So, so exciting….BusinessWeek Small Biz published an article yesterday online, Make Giving Part of Your Business Strategy…and I am featured in it!
Amy S. Choi, the journalist that wrote the article, contacted me a couple months ago for an interview. We had a great conversation and I really liked that she was writing an article that would include some “how to” tips for small businesses. During our conversation, as I described the eight steps of effective business giving that I use in my work, I also mentioned some of the great companies I had interviewed for my book as examples to make my points. Later I sent her several folks contact info, should she choose to get more information.
From my list, Amy chose to also interview Jason Linkow, owner of Metafolics Salon here in Denver. A great choice! The man is so nice and a savvy, businessperson with a lot of integrity. I have written several earlier blog posts about him. I have been checking daily for this article. Today I found it by searching for his name on the BusinessWeek site. (Never though to search on my own…duh!) So there was a great photo of Jason and Amy’s really well done article. And Amy quoted me, as well – several times actually.
“Once you’ve settled on a cause, think about the various nonprofits that support it, and ask which would help you best achieve your business goals. “There is a way to be strategic and get business value out of your giving, and still do it in an authentic way,” says Susan Hyatt, founder of philanthropy consultant Business Nonprofit Connections. Are you trying to raise visibility? In that case, choosing a small organization to which you can become a major benefactor would be a good strategic move. If you’re looking to improve recruitment and retention or to boost morale, canvas employees for their opinions about worthy causes. For those looking to increase sales, it’s worth asking if a nonprofit’s other patrons might be potential clients….A lot of companies don’t know exactly what they’re giving, which is ridiculous,” says Hyatt. “If philanthropy were a business unit, you would know what you were spending to the penny.”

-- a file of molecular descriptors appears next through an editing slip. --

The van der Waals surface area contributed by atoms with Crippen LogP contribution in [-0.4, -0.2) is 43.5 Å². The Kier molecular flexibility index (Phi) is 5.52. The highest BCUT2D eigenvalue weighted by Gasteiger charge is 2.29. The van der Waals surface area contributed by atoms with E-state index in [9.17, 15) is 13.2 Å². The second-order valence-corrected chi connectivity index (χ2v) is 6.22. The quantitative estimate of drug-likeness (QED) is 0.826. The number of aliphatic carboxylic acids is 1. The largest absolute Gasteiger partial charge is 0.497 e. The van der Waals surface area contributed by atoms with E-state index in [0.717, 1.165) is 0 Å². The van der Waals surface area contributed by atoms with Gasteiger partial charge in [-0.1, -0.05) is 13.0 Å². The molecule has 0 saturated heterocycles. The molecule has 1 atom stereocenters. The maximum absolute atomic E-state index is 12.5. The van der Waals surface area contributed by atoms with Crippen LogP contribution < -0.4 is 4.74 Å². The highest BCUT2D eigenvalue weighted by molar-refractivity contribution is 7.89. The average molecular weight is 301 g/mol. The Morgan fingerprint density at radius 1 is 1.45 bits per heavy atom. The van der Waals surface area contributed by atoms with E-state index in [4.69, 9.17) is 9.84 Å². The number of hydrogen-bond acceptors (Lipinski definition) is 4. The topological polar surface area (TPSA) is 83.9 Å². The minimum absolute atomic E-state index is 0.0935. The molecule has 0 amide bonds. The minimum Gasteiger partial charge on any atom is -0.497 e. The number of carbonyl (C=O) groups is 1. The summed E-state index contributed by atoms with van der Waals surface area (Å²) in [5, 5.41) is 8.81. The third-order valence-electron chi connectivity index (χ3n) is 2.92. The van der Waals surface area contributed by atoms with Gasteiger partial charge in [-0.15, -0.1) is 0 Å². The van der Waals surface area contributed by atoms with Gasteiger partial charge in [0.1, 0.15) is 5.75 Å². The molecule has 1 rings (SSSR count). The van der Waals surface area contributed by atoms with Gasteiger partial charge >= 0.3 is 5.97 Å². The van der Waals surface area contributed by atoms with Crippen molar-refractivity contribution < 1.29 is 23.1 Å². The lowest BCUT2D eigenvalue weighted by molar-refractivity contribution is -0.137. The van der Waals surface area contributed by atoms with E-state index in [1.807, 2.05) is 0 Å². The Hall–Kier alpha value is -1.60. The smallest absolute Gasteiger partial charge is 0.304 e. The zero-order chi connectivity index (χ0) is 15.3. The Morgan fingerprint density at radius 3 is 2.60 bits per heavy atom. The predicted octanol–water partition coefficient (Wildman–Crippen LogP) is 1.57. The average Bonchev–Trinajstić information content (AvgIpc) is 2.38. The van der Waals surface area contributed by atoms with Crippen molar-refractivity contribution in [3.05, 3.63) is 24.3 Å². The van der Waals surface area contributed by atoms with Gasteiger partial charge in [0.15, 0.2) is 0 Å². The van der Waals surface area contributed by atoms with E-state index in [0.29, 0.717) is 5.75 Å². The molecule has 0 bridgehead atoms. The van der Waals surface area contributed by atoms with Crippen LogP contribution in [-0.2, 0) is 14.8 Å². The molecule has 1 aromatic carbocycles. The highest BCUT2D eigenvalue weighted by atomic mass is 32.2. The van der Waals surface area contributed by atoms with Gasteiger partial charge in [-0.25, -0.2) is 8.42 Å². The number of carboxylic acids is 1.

Then establish some metrics. That means preparing to track what your employees are doing and how much time they give, and the value of in-kind gifts and pro bono services. If you’re giving cash, ask your organizations to tell you how they spent your money, and consider the payback. Did you gain greater visibility or any new clients? You don’t need to quantify the returns on every dollar spent, but if you don’t keep track of what you’re doing, it’s hard to know the benefits either to you or your cause.
If you’ve chosen an organization you don’t already have a relationship with, start building one by contacting either the development director or the executive director, depending on the size of the nonprofit, says Hyatt. If you know someone on the board, start there. Or, if you want to support a specific program, reach out to the program director. Although the frequency of your contact will vary depending on what kind of support you plan to offer, plan on a minimum of quarterly updates. This will give you a chance to explore future opportunities and evaluate the impact of past giving. “You want to create new opportunities, not show up and deliver a check,” says Hyatt.
It’s important to start small. As your business grows, or shrinks, you can adjust your giving accordingly. Decide where the donations will come from in your budget, whether it’s human resources, public relations, or marketing. Appoint a person in the company to monitor these efforts, making sure that the work is recognized as part of their job duties.
You’ll also want to think about how to celebrate your success. There is a fine line between good marketing and appearing self-serving, and the instinct may be to resist saying anything. But remember, most customers want to do business with companies that do good, says Hyatt.”